Thousands have been killed after dams burst during a storm in Libya. Is this the result of government failure or climate change?
Torrential rains brought on by Storm Daniel have unleashed catastrophe in the city of Derna in eastern Libya.
At least 11,000 people have died and 10,000 are missing after the floodwaters burst two dams and then rushed down onto the city.
Climate change is supercharging storms. The surface waters of the Mediterranean are two to three degrees warmer than usual, which would have intensified Storm Daniel. In a single day, sixteen inches of rain fell on the area around Derna – which would normally have had a fraction of an inch of rain in the whole month of September.
The changing climate meant the area around the dams was drier too, with less vegetation to hold soil in place and slow the flow of water. But this wasn’t just a natural disaster.
Twelve years after a NATO-backed uprising in which rebels overthrew Muammar Gaddafi, Libya is divided between two weak governments. An internationally recognised one in the west, and a regime run by military commander Khalifa Haftar, who controls the east, including the area around Derna.
Ciaran Donnelly, head of crisis response at the International Rescue Committee, a humanitarian aid organisation, said: “In Libya you have over a decade of conflict and political turmoil, which has inevitably resulted in a lack of attention paid to the maintenance of public infrastructure… but also things like early warning systems, civil protection services that in other countries might have been able to help people evacuate earlier in a more orderly way.”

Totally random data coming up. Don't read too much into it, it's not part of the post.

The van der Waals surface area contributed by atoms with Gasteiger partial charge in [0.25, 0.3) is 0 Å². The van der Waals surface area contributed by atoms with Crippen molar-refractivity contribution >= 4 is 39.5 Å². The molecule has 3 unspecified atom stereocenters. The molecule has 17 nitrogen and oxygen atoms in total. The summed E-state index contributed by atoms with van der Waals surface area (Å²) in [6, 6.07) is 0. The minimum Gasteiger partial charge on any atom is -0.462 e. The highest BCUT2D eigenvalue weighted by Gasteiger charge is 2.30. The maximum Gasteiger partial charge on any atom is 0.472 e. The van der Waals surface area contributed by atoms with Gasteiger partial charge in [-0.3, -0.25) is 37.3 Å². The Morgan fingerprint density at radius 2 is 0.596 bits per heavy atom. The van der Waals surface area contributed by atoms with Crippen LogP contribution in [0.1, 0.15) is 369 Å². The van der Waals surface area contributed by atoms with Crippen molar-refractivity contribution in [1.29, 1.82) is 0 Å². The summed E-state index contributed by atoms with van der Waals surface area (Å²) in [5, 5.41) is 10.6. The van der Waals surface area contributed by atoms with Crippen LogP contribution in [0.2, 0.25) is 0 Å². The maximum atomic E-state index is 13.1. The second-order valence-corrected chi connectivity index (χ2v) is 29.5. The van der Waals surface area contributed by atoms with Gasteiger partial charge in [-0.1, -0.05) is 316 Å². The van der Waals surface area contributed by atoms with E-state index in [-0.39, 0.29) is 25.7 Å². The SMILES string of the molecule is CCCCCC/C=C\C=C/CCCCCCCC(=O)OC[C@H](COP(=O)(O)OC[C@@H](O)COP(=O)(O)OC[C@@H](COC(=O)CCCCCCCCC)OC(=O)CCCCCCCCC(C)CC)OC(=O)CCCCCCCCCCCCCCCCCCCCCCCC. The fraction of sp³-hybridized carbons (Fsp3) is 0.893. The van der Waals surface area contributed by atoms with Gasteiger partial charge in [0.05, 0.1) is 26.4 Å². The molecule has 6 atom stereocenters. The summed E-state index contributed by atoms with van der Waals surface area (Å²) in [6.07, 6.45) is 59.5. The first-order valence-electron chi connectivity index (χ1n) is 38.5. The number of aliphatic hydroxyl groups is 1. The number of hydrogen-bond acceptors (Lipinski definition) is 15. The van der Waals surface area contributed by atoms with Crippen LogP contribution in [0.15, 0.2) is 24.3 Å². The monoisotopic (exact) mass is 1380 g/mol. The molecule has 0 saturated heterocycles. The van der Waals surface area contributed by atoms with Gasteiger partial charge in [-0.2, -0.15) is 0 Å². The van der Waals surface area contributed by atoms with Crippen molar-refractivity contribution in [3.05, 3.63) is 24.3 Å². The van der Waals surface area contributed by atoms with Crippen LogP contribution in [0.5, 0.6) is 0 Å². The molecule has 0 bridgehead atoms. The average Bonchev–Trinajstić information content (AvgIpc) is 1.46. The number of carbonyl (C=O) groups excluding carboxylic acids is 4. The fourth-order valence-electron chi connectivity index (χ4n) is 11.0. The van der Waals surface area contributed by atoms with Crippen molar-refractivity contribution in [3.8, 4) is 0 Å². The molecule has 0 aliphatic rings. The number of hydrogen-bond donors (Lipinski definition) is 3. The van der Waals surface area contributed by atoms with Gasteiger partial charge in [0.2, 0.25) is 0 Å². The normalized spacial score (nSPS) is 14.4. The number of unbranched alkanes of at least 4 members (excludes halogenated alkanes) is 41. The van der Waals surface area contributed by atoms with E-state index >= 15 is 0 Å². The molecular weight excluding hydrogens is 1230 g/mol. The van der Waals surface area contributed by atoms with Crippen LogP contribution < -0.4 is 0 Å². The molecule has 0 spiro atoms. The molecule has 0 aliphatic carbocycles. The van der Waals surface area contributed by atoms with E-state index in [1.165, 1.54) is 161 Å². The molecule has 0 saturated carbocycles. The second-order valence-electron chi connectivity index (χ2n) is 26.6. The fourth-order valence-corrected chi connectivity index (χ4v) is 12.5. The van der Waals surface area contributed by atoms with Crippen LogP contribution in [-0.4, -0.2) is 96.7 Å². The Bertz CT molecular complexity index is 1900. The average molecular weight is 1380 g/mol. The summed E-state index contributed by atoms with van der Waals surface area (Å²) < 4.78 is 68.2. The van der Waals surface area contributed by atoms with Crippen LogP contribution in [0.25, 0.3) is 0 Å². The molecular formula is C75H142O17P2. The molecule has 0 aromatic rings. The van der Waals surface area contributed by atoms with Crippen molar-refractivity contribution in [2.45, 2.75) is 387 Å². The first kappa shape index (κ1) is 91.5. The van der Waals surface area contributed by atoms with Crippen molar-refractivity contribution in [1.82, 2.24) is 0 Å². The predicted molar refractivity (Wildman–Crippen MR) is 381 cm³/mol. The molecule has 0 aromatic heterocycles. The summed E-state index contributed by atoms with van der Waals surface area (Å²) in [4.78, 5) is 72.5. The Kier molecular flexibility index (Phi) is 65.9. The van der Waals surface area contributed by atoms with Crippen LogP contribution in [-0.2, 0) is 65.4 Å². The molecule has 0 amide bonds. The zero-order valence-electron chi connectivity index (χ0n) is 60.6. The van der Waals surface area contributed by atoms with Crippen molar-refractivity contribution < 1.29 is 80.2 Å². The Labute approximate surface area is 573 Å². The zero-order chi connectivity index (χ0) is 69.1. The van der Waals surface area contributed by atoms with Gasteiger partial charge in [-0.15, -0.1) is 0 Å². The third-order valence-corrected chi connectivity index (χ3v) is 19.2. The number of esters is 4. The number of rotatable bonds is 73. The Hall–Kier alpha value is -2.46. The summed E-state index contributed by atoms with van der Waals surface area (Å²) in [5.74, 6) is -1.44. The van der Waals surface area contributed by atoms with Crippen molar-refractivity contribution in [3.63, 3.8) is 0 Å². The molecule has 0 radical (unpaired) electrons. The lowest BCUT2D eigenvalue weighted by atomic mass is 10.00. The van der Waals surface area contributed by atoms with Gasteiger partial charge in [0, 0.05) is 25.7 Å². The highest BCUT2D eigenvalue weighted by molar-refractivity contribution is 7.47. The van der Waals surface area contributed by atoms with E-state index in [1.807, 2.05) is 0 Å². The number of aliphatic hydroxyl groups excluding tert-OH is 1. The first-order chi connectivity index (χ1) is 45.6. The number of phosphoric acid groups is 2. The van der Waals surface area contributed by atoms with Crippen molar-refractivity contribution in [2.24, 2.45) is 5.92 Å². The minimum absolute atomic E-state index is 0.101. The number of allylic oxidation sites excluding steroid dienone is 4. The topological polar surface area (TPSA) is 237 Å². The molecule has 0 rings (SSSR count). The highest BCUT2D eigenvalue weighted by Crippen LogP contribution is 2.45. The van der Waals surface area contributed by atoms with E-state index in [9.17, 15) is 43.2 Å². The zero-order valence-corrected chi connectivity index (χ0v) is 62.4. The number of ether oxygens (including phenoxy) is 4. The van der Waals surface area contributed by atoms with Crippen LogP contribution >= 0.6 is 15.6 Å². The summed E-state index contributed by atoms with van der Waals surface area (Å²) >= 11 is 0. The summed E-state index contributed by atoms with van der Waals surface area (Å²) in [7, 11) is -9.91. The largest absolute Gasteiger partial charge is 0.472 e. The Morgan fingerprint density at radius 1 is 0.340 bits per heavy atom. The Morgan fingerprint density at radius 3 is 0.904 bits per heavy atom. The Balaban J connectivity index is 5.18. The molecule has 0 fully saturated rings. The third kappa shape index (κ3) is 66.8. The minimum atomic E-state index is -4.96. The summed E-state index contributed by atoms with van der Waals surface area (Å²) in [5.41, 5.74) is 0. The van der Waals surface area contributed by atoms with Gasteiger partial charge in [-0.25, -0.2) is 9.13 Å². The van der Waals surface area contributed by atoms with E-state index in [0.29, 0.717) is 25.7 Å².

In 1998, a Libyan government study revealed cracks in the dams – which had been built in the 1970s – but work to repair them only got underway in 2010. Four months later, the uprising against Gaddafi began and work on the dam was abandoned.
According to a 2021 report by Libyan state auditors, more than $2m was set aside for maintenance of the dams but the money was never spent.
But the failure to maintain the dams wasn’t the only reason so many people died. Derna’s mayor gave an order for the city to be evacuated. It was overruled by General Haftar. Instead, people received text messages advising them to stay in their homes.
Derna is a warning from the future. In a world where climate and weather-related disasters are becoming more frequent, early and effective action from governments is needed to save lives. But that’s often exactly what’s missing.